It’s just about prime time for catching flatheads |

It’s just about prime time for catching flatheads

Everybody Adventures | Bob Frye
Cabela’s King Kat series
Chris Souders, at right, and fishing partner Nick Conaway with a portion of their winning catch at a Cabela’s King Kat tournament in West Virginia in fall of 2018.

There are good times to catch big flathead catfish, and there are great times to catch big flathead catfish.

We’re on the cusp of one of the great ones.

So says Chris Souders, anyway. And he should know. The Ohio-based angler is a two-time Cabela’s King Kat tournament series angler of the year and host of Slunger Cat Outdoors on Youtube.

But prime time won’t last long. Souders said the peak springtime flathead bite usually only stretches a month or so, from the second week in May until, at the latest, mid-June.

What an experience it can be, though.

“I love flatheads,” Souders said. “I love catfish period. But my go-to absolute favorite fish to catch is the flathead.”

It’s no wonder. They grow big: The all-tackle world record is a 123-pound fish caught in May of 1998 in Kansas’ Elk City Reservoir.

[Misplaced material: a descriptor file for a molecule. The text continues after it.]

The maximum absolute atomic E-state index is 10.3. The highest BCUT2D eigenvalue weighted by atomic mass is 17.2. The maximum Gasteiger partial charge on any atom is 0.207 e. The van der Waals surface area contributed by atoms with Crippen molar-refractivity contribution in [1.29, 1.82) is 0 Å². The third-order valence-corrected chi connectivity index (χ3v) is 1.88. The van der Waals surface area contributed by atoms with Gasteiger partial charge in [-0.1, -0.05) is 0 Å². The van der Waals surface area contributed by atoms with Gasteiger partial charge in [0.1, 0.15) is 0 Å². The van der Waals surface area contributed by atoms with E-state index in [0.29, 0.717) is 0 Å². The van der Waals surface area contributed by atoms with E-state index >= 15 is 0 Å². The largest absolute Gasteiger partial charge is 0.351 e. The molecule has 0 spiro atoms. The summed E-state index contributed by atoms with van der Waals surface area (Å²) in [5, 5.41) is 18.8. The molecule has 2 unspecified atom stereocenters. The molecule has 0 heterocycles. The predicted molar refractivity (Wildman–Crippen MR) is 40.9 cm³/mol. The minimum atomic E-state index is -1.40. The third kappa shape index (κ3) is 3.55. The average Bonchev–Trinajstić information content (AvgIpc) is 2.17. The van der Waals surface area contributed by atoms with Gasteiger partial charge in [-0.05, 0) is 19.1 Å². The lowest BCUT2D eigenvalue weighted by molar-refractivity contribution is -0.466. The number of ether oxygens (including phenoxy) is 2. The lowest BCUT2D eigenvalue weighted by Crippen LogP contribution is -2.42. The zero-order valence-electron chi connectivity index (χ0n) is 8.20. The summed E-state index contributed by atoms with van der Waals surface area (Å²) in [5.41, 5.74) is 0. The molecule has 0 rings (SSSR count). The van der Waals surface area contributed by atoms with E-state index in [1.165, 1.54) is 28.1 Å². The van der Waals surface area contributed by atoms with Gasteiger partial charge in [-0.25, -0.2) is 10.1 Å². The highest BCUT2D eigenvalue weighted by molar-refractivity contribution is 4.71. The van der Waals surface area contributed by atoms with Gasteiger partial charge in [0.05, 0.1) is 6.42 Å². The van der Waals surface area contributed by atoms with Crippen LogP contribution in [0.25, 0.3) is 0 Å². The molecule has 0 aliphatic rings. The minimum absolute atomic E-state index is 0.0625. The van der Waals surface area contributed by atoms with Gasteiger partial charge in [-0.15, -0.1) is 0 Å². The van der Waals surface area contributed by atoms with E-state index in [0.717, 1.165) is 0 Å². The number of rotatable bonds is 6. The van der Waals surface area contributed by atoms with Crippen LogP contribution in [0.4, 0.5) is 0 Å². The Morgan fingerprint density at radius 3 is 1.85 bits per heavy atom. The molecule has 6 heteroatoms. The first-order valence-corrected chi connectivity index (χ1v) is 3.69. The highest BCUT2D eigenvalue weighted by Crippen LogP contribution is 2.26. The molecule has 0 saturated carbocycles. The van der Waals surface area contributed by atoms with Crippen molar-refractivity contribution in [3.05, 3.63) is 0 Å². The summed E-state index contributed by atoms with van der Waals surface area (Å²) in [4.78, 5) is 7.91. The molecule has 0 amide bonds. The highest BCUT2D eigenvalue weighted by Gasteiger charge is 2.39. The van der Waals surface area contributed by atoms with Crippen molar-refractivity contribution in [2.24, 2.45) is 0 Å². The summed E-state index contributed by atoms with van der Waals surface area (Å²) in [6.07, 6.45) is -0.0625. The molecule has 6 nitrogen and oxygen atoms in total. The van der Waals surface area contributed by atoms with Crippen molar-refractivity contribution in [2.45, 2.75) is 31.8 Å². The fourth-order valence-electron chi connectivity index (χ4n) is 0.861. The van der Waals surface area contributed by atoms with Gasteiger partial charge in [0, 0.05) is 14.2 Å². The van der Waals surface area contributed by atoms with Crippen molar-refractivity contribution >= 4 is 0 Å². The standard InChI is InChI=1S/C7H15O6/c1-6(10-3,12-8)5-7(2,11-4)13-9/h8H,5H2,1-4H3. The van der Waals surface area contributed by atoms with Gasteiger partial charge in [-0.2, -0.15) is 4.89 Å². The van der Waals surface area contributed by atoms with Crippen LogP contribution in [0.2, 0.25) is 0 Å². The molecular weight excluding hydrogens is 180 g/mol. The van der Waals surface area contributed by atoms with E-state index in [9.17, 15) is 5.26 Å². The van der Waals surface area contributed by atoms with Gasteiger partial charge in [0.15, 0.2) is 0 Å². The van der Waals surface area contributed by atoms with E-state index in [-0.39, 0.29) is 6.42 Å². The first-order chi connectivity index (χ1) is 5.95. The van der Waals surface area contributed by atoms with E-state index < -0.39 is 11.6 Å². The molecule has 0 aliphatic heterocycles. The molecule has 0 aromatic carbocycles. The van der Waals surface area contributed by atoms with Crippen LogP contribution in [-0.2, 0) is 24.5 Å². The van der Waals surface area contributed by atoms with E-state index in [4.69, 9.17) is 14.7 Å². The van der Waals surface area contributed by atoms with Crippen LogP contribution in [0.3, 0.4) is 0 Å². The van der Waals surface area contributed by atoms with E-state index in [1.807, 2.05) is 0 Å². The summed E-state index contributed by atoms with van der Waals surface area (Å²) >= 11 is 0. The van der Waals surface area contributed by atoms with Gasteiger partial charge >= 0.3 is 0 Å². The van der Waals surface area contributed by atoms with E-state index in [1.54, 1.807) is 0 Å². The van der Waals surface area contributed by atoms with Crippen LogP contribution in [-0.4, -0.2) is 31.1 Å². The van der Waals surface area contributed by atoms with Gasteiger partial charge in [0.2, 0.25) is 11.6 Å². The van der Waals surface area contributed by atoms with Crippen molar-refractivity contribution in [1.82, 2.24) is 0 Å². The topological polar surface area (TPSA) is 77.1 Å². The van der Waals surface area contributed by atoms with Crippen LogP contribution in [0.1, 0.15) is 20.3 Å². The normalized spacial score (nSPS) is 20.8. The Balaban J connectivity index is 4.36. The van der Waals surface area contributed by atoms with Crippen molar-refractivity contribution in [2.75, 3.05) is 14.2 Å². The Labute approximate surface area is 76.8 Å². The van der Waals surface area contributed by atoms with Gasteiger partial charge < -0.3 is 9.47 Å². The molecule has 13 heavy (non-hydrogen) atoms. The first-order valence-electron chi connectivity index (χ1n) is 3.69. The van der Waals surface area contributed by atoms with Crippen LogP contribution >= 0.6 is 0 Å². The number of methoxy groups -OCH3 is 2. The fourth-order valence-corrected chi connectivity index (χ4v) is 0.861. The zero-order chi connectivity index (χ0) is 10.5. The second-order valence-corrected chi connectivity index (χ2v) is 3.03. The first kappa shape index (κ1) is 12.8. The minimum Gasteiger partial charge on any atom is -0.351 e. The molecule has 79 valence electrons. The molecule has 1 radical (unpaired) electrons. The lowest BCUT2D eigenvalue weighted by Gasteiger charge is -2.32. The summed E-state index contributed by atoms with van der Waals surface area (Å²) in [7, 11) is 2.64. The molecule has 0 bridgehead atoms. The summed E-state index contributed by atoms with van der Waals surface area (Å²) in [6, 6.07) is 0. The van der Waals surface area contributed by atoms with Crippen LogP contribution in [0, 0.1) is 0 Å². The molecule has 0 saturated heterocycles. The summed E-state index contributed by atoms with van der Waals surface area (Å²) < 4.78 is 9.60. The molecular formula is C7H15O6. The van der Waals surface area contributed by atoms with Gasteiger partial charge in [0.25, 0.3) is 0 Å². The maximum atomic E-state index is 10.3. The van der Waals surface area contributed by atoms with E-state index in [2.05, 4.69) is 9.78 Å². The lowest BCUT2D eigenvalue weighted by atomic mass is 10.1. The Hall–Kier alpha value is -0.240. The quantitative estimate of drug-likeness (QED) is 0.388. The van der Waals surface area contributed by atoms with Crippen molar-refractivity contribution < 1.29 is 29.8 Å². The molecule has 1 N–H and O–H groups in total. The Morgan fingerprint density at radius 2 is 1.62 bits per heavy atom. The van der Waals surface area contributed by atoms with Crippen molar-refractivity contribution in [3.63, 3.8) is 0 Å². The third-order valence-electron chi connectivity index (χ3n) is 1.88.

Fish of 30 and 40 pounds are common, though, pretty much all across the flathead’s range. That extends from the East Coast to nearly the Rockies and from the Great Lakes south to the Gulf of Mexico.

Fortunately, Souders said there are only a couple of things anglers need to know about the big cats this time of year. That’s what they need and what they want.

The need is easy to identify.

“It’s really simple. We don’t want to overthink it,” Souders said. “They only really need one thing, and that’s food.”

And that means big bait.

“Unlike other catfish, which are scavengers, flatheads prey only on live fish,” according to Texas Parks and Wildlife. “Young flathead catfish feed mostly on invertebrates such as worms, insects and crayfish. When 10 inches or larger, their diet consists entirely of fish: shad, carp, suckers, sunfish, largemouth bass and other catfish, including their own kind.”

Souders goes after them accordingly.

Flatheads in spring are “just waking up” from a winter of little activity, he said. They want to eat, in a big way. So this is no time for experimentation.

“We want to keep it natural. We want to keep simple,” he said. “And we don’t want to go trying things at this time of year that might not work.”